I collect magnets. The snarkier the magnet the more likely I am to have it on my fridge. I especially like magnets that talk about a writer's life. I recently picked up one that says, "Write Drunk, Edit Sober." Now of COURSE I do both in a sober condition. (I found out long ago I can't type when I'm inebriated...to say my drunk typing looks like monkey's work is an insult to monkeys.)
A few years back a friend of mine gave me a magnet that says, "I hate writing. I love having written." That's a quote from my sound bite sensei, Dorothy Parker. I have found that quite true the last couple months. The early spring found me tapping away furiously at three separate book projects. Now, in the last several weeks, I haven't written more than a few thousand words and I probably won't keep any of those. Two of the three projects I want to have published by year's end. That may not happen if I don't get my butt in gear.
Sure, I've had a lot going on. I had hand surgery....twice. We moved our daughter, our youngest out of town, out of state, to another city to be closer to her fiancee. Oh, and yeah, she also got engaged at 19, so there was that. I continue to worry and pray for those in my family who are struggling with
mental illnesses, and I struggle with my own sense of purpose and self worth.
It's when I let all of this pile up in my brain that my couch and Netflix are my solace and the very idea of writing becomes an actual, physical pain.
This summer, however, my mother and I are back on the Farmer's Market circuit, her selling her art and me selling my books. As I talk about my writing I find myself thinking about that quote from Dorothy Parker. I love talking about the things I've written. The projects I have sitting on my desk, in my inbox, those are the things I need to write and those are the things I loathe and hide from when I get home. I bury myself under a blanket. I run errands that really don't need doing. I actually cleaned one of the bathrooms in my house...willingly.
My lack of willpower (and that magnet) make me think of so many other talented people, some of whom are reading this blog and some of whom I've parted ways with long ago because I chose one path for my writing and they chose another and somehow that made me evil in their eyes. There are so many talented story tellers out there who have shelved their work and moved on to simply live life and think, on occasion, about writing they once did. (And yes, E, I'm talking about you! Finish the book!) There are others who continue to live the writing life. They go to conferences, they meet people, they drink wine and talk about writing but they never quite finish that project.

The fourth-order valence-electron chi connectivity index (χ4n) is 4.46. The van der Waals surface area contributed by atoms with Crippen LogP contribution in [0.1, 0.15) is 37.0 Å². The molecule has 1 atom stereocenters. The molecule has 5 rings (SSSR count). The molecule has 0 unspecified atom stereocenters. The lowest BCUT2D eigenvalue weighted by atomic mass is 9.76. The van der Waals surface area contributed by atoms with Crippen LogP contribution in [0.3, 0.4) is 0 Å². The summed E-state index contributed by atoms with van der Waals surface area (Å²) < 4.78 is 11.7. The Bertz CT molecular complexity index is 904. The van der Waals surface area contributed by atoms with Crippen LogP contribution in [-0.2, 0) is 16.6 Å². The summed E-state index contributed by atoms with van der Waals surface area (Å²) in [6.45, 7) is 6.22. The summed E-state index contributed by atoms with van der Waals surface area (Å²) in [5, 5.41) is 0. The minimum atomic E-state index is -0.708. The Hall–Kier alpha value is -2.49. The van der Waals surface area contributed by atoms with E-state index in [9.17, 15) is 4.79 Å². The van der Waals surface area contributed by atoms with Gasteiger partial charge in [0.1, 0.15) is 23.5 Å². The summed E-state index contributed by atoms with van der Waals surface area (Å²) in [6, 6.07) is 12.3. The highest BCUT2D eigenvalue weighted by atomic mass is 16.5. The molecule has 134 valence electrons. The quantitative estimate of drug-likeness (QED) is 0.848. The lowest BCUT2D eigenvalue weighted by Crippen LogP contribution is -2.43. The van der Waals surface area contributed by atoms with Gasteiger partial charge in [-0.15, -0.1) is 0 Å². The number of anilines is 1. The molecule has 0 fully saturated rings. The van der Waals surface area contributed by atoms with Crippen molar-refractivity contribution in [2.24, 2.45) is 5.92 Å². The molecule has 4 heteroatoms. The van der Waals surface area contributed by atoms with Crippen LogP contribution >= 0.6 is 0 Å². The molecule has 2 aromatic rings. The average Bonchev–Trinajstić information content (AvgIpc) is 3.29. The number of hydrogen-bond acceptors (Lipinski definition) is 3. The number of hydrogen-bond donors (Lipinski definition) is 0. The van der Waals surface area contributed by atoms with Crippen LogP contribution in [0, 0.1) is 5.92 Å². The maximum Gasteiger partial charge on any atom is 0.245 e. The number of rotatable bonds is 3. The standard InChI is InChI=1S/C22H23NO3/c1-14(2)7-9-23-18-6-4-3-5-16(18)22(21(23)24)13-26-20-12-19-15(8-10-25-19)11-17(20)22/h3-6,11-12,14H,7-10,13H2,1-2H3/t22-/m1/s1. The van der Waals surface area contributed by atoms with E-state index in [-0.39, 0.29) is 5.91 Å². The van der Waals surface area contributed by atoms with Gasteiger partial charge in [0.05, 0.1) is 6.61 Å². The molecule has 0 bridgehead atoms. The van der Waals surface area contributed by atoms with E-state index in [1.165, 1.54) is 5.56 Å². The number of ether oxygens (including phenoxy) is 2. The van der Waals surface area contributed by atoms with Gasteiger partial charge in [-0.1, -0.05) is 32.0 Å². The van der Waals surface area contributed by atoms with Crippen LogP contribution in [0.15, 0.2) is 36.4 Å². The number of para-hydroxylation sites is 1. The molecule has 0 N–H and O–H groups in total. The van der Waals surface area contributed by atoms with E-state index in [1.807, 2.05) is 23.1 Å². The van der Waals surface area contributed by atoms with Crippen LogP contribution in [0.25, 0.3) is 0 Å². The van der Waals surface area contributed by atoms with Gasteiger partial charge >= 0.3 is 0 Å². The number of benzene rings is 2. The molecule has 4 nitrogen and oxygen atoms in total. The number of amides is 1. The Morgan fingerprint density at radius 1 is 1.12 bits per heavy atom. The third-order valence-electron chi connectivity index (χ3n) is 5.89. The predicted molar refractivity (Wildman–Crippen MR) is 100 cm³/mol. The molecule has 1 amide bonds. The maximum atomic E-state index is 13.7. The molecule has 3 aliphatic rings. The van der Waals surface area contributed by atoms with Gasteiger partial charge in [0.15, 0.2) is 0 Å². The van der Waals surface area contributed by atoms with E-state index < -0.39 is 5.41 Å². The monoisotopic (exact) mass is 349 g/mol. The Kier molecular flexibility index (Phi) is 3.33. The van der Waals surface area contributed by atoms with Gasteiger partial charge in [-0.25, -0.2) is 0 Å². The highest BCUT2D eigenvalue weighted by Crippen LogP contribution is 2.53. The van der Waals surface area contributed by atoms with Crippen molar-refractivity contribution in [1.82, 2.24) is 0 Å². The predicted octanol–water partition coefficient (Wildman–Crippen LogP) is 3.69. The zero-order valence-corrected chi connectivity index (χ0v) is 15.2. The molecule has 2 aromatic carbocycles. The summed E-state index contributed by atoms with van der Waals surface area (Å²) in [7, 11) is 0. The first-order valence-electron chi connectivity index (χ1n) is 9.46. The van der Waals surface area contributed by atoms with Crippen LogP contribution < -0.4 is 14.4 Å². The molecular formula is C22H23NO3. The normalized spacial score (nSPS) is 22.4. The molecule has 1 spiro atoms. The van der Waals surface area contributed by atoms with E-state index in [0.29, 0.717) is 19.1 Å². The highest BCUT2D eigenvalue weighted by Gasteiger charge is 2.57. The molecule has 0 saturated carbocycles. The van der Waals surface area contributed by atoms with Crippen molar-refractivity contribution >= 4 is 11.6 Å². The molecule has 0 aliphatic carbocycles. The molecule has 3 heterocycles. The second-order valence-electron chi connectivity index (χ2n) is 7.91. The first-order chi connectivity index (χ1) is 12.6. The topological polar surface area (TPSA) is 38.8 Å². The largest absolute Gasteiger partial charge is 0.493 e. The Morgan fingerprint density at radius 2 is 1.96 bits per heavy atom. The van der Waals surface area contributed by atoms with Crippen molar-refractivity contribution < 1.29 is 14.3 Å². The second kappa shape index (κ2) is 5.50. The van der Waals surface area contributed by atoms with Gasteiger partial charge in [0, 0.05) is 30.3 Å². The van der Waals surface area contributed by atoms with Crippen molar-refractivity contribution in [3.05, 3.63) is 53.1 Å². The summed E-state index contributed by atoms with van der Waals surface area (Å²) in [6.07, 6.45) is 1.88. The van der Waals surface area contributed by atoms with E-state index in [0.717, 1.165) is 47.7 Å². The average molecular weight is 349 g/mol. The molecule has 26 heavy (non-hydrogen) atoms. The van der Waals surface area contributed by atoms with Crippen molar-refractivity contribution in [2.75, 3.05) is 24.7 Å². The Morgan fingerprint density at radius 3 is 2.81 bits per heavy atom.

Why? Why does this happen? We writers, we have stories in us. We have the tools to take those stories from our brains and share them with the world. Why don't we do it?
Writing itself is a pain in the butt. There's no other way to put it. Well, wait, there is. Rick Springfield, believe it or no, was once asked how he felt about writing. The person asking the question was talking about writing lyrics, but I believe Rick's response fits all writers:
|Preach it, Rick.|
"Writing is actually like having a lover. Sometimes it's incredible and sometimes it can give you a headache."
I couldn't agree more. Actually, someone needs to put THAT on a magnet for me. There are thousands of stories out there that will never be told because the act of sitting down, focusing, and then actually putting words to paper or screen is actually really, really difficult. Some shut it out completely. Some dabble, and put on a great show. Some take time off and come back to it. And some, and these are the people I really admire because they succeed, very much like my friend Ilona Fridl (who will be guest blogging in the near future again as she has given the world another lovely book) who soldier on, who work every day, and who get it done.
So yeah, I had hand surgery. I moved my young daughter far away. I got tired. I got sick. I got worried. I let that stand in my way. And I can't do that anymore. I may be on the verge of a new chapter in my writing career and now is not the time to let myself be weighted down by how difficult the job is. I need to get the job done.